We experienced the most violent storms of the trip last night. The front rolled in with a vengeance. The wind howled and palm trees shook. We could hear stiff snapping and breaking around us but luckily nothing pierced our tents. Then the lightning came. Wow!
Our tents held up marvelously. They bent over a couple times but popped right back. Yeehaw! What a ride
As soon as we got up the next morning we checked our SeaTow app for the marine weather report. There’s a wind advisory in effect until 1900 hrs. West winds 20-25 knots with gusts to 30 knots. Small craft prone to capsizing it warns. Hmm…..
We eat a hot breakfast and decide to risk it. All we have to do is make it across the channel then hug the west shoreline. We hope it will provide enough of a barrier against the wind.
The middle of the channel was the worst. Rough chop and water crashing over the decks. Somehow we made forward progress. Once again dolphins surface just a few feet in front of the yaks. They love the churning water.
The shoreline offered us some relief. We paddle so close we actually pass under most every dock along the way.
There were only two other times we paddled into the fetch*. That was when there was a jetty like section of land coming off the shore. Getting around was a pain.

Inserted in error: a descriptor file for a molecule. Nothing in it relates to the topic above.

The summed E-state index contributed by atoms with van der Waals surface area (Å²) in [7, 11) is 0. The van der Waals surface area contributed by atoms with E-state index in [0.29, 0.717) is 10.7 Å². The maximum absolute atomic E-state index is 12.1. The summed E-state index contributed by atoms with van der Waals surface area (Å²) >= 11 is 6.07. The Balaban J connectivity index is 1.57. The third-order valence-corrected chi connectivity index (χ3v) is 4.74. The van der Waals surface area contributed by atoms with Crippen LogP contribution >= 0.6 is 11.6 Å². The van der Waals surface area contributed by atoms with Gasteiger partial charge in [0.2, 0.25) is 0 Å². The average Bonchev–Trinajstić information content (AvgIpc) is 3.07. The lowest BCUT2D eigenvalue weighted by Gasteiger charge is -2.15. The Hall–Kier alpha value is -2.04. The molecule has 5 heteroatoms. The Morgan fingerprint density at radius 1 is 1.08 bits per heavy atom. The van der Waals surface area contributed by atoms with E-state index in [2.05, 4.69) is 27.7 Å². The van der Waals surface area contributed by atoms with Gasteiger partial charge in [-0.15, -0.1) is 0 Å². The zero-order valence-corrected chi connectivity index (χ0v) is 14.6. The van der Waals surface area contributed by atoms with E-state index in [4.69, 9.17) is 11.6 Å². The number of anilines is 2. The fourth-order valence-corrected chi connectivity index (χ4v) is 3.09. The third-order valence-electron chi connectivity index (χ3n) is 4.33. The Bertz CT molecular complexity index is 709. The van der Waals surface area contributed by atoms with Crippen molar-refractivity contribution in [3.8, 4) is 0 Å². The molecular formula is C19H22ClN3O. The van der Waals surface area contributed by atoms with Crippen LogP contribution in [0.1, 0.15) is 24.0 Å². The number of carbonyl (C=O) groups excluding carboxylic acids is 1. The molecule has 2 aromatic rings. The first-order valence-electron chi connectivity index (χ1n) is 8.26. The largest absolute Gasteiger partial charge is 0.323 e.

Tonight we are at Manatee Hammock Campground in Titusville, FL. They have a laundry and hot showers. We also walk 1.3 miles and grab some Chinese food and stop by a Publix grocery store. You have to work for everything you need on the trail.
Oh, our campsite is directly across from Cape Canaveral. We can see the Vehicle Assembly Building across the bay. Cool!
BTW, we have been watching news reports and following the Twitter feed about all the snow our hometown of Charlotte, NC is getting. The roadways are gridlocked and the Governor has declared a a State of Emergency. Our thoughts go out to everyone back home. Stay warm and safe!
Marc and Jim
1. The distance across water which a wind or waves have traveled.